Quadratic Voting with Smart Contracts

Andy Octavian
May 29 · 3 min read
Picture by https://twitter.com/eximchainexc?lang=en

QV Voting on the Ethereum Blockchain via a Smart Contract

Fell free to use this repository for anything you want. The code is free as in beer, and I require no attribution.

Quick Overview

Notice in the picture above that to cast 5 votes you have to spend 25 Credits.

So 1 credit gives you 1 vote, 4 credits gives you 2 votes, 9 credits — 3 votes and so on.

This is all, even the ones that are hard with maths can understand it.

Process

Usually a KYC (or by using some electronic SSN, employees id etc), each person is give PERIODICALLY a number of tokens. They can keep it, or spend it to vote for the issues they care about.

Everything is tracked at blockchain level (usually a private one).

Learn more about QV Voting

Collective decision making using a majority rule of 50+1 is a standard procedure used by many firms and countries to decide whether a policy should be implemented. However, this

mechanism is subject to the “tiranny of the majority” and therefore may give rise to situations that deviate the collective decision-making process from optimality (Posner and Weyl, 2014).

Consider for instance a minority that care much more intensely about getting a public good (e.g. a road or a anti-discrimination law) than the majority does for the opposite outcome.

With the use of a simple majoritarian rule it might be the case that the losses caused to the majority are greater than the benefits provided to the majority, an inefficient outcome from an utilitarian point of view. More generally, take a binary collective decision with a distribution of preferences such that preferring one of the choices is represented by a positive valuation whereas preferring the complementary choice is represented by a negative valuation.

A majority voting system will lead to an inefficient outcome when the expected value and the median value are on opposite sides of the valuation space.

The Quadratic Voting mechanism (henceforth QV) proposed by Weyl (2013) is a novel electoral design which can yield more efficient outcomes than a majority voting system in these situations. Under the QV mechanism individuals buy votes at a quadratic unit cost and receive a reimbursement equal to the average of the others’ expenditures in votes. Hence, the marginal cost of an additional vote is proportional to the votes already purchased, and the marginal benefit of an additional vote is proportional to the cardinal value of changing the policy. Furthermore, because individuals receive a reimbursement equal to the average of others’ payment, the mechanism is budget balanced. In addition, QV tries to resolve other problems of mechanism design such as the collusion problem of the Vickrey-Clarke-Groves (VCG) mechanism, and the information problems of the Expected Externality mechanism, where a social planner needs to know the distribution of the valuations that agents have.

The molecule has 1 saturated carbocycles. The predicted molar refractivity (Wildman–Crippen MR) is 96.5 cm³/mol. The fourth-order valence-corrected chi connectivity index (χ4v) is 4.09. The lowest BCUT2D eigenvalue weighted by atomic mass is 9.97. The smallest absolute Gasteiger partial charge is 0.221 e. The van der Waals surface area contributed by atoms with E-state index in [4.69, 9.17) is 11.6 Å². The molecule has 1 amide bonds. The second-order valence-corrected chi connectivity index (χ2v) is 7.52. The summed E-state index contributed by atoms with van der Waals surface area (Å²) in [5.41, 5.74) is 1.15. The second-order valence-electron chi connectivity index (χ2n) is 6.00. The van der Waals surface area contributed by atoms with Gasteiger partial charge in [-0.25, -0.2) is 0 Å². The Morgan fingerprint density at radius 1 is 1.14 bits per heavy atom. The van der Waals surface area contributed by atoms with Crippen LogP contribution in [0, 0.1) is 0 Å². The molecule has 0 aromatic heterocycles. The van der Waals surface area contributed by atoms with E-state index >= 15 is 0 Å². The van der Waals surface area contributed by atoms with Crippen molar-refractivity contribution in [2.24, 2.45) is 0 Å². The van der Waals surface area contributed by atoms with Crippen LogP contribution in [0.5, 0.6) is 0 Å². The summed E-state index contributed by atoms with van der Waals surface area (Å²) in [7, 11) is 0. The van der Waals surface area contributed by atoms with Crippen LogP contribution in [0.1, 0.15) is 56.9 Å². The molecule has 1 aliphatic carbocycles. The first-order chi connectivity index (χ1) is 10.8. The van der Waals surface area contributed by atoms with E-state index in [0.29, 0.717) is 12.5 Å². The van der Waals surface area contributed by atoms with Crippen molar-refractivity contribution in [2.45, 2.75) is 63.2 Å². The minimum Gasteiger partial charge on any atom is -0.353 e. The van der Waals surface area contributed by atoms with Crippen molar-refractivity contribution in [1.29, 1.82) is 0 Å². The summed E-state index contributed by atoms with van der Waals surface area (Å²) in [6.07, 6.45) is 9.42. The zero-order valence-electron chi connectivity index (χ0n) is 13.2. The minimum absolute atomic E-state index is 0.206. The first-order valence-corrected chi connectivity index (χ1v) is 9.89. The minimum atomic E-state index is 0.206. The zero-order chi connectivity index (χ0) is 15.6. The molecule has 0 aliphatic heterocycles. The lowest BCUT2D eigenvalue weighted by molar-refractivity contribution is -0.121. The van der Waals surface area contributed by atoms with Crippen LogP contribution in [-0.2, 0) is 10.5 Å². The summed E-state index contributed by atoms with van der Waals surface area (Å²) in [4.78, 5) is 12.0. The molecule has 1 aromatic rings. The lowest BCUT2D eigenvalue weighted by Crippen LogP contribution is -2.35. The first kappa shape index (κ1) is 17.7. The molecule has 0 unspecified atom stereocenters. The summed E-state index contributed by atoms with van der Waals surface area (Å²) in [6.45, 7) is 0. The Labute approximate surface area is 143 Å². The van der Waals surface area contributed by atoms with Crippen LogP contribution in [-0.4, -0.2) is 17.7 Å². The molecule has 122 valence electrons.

you can read more here: https://pdfs.semanticscholar.org/974c/ee1137b4a56372af58772a88361b3ff4b9d6.pdf

According to its authors Steven P. Lalley and E. Glen Weyl, Quadratic voting is claimed to achieve the greatest possible good for the greatest number of group members, although other proponents of Quadratic Voting state that this is only true approximately. It addresses issues of voting paradox and majority-rule.

Based on market principles, each voter is endowed with a budget of “voice credits” that they may spend influencing the outcome of a range of decisions. If a participant has a strong preference for or against a particular decision, additional votes can be allocated. A vote pricing rule determines the cost of additional votes, whereby each vote increasingly becomes more expensive.

The quadratic nature of the voting means that a voter can use his or her votes more efficiently spread across many issues. For example, a voter with a budget of 16 vote credits can apply 1 vote credit to each of 16 issues. However, if they feel strongly about a single issue, they can apply 4 votes at the cost of 16 credits to a single issue. This will use their entire budget. This also means there is a large incentive to buy and sell votes, although using a strictly secret ballot gives some protection against vote buying as the purchase cannot be verified.

Code is here: https://github.com/AndreiD/qv_voting (MIT License)

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